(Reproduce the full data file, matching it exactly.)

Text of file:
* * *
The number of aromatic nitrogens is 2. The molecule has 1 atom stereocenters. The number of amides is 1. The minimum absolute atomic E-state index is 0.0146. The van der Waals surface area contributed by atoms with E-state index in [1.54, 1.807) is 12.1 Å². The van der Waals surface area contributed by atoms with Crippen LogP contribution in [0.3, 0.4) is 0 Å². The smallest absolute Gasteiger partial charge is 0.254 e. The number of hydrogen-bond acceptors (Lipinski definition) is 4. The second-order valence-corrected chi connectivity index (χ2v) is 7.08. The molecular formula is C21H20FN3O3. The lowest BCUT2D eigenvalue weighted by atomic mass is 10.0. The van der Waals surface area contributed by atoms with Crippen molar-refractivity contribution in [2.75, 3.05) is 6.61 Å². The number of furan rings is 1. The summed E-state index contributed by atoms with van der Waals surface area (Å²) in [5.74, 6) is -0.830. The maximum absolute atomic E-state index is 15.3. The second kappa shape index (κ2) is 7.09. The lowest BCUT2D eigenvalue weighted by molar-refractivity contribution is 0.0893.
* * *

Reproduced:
The number of aromatic nitrogens is 2. The molecule has 1 atom stereocenters. The number of amides is 1. The minimum absolute atomic E-state index is 0.0146. The van der Waals surface area contributed by atoms with E-state index in [1.54, 1.807) is 12.1 Å². The van der Waals surface area contributed by atoms with Crippen LogP contribution in [0.3, 0.4) is 0 Å². The smallest absolute Gasteiger partial charge is 0.254 e. The number of hydrogen-bond acceptors (Lipinski definition) is 4. The second-order valence-corrected chi connectivity index (χ2v) is 7.08. The molecular formula is C21H20FN3O3. The lowest BCUT2D eigenvalue weighted by atomic mass is 10.0. The van der Waals surface area contributed by atoms with Crippen molar-refractivity contribution in [2.75, 3.05) is 6.61 Å². The number of furan rings is 1. The summed E-state index contributed by atoms with van der Waals surface area (Å²) in [5.74, 6) is -0.830. The maximum absolute atomic E-state index is 15.3. The second kappa shape index (κ2) is 7.09. The lowest BCUT2D eigenvalue weighted by molar-refractivity contribution is 0.0893.